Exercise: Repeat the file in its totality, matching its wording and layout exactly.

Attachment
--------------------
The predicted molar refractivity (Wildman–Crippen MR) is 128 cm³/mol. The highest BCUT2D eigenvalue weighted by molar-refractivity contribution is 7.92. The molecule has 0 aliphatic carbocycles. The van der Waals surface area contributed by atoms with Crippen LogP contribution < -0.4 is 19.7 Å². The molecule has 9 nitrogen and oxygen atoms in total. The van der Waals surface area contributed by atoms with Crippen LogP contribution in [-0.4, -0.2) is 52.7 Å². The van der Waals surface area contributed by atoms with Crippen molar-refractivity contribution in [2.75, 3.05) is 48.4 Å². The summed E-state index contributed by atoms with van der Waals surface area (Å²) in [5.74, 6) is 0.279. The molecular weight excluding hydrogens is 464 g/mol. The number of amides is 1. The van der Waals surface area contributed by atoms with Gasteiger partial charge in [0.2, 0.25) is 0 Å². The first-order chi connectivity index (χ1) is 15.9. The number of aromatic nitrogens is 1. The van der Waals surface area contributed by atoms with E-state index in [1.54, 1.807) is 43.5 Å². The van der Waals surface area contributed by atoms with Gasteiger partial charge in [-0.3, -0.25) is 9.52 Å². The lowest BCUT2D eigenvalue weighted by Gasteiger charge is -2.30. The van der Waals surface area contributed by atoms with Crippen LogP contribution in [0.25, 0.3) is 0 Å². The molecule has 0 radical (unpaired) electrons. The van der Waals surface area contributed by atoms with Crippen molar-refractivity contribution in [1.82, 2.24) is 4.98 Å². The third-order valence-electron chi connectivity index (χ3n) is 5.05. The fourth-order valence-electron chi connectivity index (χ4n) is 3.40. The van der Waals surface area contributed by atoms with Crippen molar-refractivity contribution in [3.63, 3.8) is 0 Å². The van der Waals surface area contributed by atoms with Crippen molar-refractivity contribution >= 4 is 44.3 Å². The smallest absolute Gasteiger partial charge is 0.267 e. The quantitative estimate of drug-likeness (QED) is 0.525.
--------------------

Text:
The predicted molar refractivity (Wildman–Crippen MR) is 128 cm³/mol. The highest BCUT2D eigenvalue weighted by molar-refractivity contribution is 7.92. The molecule has 0 aliphatic carbocycles. The van der Waals surface area contributed by atoms with Crippen LogP contribution < -0.4 is 19.7 Å². The molecule has 9 nitrogen and oxygen atoms in total. The van der Waals surface area contributed by atoms with Crippen LogP contribution in [-0.4, -0.2) is 52.7 Å². The van der Waals surface area contributed by atoms with Crippen molar-refractivity contribution in [2.75, 3.05) is 48.4 Å². The summed E-state index contributed by atoms with van der Waals surface area (Å²) in [5.74, 6) is 0.279. The molecular weight excluding hydrogens is 464 g/mol. The number of amides is 1. The van der Waals surface area contributed by atoms with Gasteiger partial charge in [0.2, 0.25) is 0 Å². The first-order chi connectivity index (χ1) is 15.9. The number of aromatic nitrogens is 1. The van der Waals surface area contributed by atoms with E-state index in [1.54, 1.807) is 43.5 Å². The van der Waals surface area contributed by atoms with Gasteiger partial charge in [-0.3, -0.25) is 9.52 Å². The lowest BCUT2D eigenvalue weighted by Gasteiger charge is -2.30. The van der Waals surface area contributed by atoms with Crippen LogP contribution in [0.25, 0.3) is 0 Å². The molecule has 0 radical (unpaired) electrons. The van der Waals surface area contributed by atoms with Crippen molar-refractivity contribution in [1.82, 2.24) is 4.98 Å². The third-order valence-electron chi connectivity index (χ3n) is 5.05. The fourth-order valence-electron chi connectivity index (χ4n) is 3.40. The van der Waals surface area contributed by atoms with Crippen molar-refractivity contribution in [3.63, 3.8) is 0 Å². The van der Waals surface area contributed by atoms with Crippen molar-refractivity contribution >= 4 is 44.3 Å². The smallest absolute Gasteiger partial charge is 0.267 e. The quantitative estimate of drug-likeness (QED) is 0.525.